return t1.MinuteOfDay > t2.MinuteOfDay;
    }
    public static bool operator <(Time t1, Time t2)
    {
        return t1.MinuteOfDay < t2.MinuteOfDay;
    }
    public static bool operator >=(Time t1, Time t2)
    {
        return t1.MinuteOfDay >= t2.MinuteOfDay;
    }
    public static bool operator <=(Time t1, Time t2)
    {
        return t1.MinuteOfDay <= t2.MinuteOfDay;
    }
    public static bool operator ==(Time t1, Time t2)
    {
        return t1.GetHashCode() == t2.GetHashCode();
    }
    public static bool operator !=(Time t1, Time t2)
    {
        return t1.GetHashCode() != t2.GetHashCode();
    }

    /// Time
    /// Minutes that remain to
    /// Time conferred minutes
    public static Time operator +(Time t, int min)
    {
        if (t.minuteOfDay + min < (24 * 60))
        {
            t.minuteOfDay += min;
            return t;
        }
        else
        {
            t.minuteOfDay = (t.minuteOfDay + min) % MIN_OF_DAY;
            return t;
        }
    }

    public static Time operator -(Time t, int min)
    {
        if (t.minuteOfDay - min > -1)
        {
            t.minuteOfDay -= min;
            return t;
        }
        else
        {
            t.minuteOfDay = MIN_OF_DAY + (t.minuteOfDay - min);
            return t;
        }
    }

    public static TimeSpan operator -(Time t1, Time t2)
    {
        return TimeSpan.FromMinutes(Time.Span(t2, t1));
    }
    #endregion


    public int Hour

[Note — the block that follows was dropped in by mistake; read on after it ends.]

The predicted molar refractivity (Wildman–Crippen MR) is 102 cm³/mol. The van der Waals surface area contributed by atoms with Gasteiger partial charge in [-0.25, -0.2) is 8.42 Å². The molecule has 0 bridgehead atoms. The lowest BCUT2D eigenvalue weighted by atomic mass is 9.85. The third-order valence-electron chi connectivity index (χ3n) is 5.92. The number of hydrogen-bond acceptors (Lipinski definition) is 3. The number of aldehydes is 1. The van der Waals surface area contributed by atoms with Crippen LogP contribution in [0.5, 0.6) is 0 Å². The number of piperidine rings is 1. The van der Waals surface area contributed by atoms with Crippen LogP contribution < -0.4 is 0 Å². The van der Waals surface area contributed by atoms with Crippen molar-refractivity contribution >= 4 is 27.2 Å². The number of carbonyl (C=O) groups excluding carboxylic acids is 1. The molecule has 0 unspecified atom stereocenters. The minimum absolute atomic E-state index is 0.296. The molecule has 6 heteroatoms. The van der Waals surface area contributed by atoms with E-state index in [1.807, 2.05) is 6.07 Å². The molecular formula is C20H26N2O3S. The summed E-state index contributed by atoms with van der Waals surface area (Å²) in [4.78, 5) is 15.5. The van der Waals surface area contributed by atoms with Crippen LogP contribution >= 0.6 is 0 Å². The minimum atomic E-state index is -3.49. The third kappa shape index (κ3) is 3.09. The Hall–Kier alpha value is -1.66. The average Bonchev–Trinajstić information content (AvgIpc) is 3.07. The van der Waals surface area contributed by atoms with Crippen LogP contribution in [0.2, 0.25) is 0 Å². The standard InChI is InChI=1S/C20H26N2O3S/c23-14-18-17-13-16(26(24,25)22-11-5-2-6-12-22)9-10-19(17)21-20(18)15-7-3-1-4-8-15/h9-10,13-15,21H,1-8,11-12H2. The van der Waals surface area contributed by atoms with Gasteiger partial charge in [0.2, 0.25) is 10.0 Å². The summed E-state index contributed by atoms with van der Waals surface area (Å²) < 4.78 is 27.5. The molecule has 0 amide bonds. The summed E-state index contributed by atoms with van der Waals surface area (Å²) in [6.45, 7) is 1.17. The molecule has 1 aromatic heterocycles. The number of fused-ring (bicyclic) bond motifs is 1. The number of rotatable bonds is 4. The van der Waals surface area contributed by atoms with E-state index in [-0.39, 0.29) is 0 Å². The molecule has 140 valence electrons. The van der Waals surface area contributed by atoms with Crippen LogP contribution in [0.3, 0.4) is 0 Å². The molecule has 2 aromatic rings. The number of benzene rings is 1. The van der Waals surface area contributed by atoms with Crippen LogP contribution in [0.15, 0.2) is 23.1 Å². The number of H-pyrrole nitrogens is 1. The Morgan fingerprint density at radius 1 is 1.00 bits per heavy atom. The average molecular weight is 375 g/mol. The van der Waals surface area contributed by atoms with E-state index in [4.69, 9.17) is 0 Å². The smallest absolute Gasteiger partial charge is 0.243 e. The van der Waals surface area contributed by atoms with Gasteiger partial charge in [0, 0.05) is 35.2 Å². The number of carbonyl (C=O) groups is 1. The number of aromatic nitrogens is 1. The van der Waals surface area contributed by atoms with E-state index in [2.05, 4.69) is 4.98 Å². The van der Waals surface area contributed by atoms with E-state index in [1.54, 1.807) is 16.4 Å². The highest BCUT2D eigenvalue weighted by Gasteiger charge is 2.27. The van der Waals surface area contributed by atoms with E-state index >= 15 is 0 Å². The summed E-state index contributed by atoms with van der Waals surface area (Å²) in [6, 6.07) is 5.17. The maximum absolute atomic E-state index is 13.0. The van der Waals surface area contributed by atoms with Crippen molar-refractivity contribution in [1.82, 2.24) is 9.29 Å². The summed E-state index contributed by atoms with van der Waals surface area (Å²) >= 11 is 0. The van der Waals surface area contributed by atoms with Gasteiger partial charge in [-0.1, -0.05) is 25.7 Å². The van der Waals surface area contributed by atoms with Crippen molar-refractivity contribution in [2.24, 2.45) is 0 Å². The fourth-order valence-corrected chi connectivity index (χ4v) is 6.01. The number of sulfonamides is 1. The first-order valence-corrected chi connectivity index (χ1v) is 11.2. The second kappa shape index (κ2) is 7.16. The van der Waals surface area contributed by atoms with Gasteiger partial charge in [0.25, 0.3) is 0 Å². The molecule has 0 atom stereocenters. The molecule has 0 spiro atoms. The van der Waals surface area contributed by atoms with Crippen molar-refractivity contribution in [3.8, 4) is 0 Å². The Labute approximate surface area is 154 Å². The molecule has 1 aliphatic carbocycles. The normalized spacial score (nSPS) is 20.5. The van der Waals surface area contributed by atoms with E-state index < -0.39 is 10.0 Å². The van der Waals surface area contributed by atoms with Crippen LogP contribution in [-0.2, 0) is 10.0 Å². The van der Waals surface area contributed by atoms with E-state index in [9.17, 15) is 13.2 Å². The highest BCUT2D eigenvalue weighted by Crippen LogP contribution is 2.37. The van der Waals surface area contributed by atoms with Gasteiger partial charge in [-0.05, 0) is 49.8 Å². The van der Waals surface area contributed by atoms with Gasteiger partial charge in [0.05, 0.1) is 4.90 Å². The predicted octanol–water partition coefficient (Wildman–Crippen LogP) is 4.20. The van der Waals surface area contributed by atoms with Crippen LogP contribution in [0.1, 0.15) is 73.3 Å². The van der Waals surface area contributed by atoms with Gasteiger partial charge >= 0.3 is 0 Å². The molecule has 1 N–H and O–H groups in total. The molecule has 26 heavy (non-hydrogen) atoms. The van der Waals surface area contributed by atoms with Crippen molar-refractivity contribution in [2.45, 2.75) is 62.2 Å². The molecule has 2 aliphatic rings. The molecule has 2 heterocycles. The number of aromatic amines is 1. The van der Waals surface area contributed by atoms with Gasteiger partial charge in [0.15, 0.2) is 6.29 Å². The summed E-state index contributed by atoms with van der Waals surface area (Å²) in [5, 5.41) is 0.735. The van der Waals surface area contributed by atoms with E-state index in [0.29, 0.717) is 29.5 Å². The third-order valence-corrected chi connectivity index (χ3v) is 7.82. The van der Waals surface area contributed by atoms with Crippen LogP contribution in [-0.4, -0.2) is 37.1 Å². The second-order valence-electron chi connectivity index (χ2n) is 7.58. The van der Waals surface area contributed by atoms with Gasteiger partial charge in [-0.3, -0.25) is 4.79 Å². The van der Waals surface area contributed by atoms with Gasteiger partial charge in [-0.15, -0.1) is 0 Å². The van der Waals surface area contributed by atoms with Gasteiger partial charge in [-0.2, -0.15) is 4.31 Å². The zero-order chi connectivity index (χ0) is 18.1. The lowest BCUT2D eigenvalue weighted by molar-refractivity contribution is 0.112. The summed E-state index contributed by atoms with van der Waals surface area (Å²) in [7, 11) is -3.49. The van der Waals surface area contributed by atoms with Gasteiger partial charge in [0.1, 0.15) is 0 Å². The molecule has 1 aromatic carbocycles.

{
        get
        {
            return (int)(minuteOfDay / 60);
        }
    }
    public int Minutes
    {
        get
        {
            return minuteOfDay % 60;
        }
    }


    public int MinuteOfDay
    {
        get { return minuteOfDay; }
    }

    public Time AddHours(int hours)
    {
        return this + (hours * 60);
    }

    public int CompareTo(Time other)
    {
        return this.minuteOfDay.CompareTo(other.minuteOfDay);
    }

    #region Overrides
    public override int GetHashCode()
    {
        return minuteOfDay.GetHashCode();
    }

    public override string ToString()
    {
        return string.Format("{0}:{1:00}", Hour, Minutes);
    }
    #endregion

    /// 
    /// Safe enumerering - whatever interval applied max days 
    /// 
    /// Start time
    /// Spring in minutes
    /// 
    public static IEnumerable Range(Time start, int step)
    {
        return Range(start, start, step);
    }

    /// 
    /// Safe enumeration - whatever interval applied max days
    /// 
    public static IEnumerable Range(Time start, Time stop, int step)
    {
        int offset = start.MinuteOfDay;
        for (var i = 0; i < Time.Span(start, stop); i += step)
        {
            yield return Time.Midnight + (i + offset);
        }
    }

    /// 
    /// Calculates the number of minutes between t1 and t2
    /// 
    public static int Span(Time t1, Time t2)
    {
        if (t1 < t2) // same day
            return t2.MinuteOfDay - t1.MinuteOfDay;
        else // over midnight
            return MIN_OF_DAY - t1.MinuteOfDay + t2.MinuteOfDay;
    }
}
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sorry the bad translation from the danish language! –  Junior Mayhé May 18 '09 at 23:08
7  
Uh, a Time structure with a resolution of one minute? Give me a break... –  Lucero Nov 20 '10 at 19:35
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A TimeSpan most certainly can store the time of the day - you just have to treat the value as the amount of time elapsed since midnight, basically the same way we read a clock.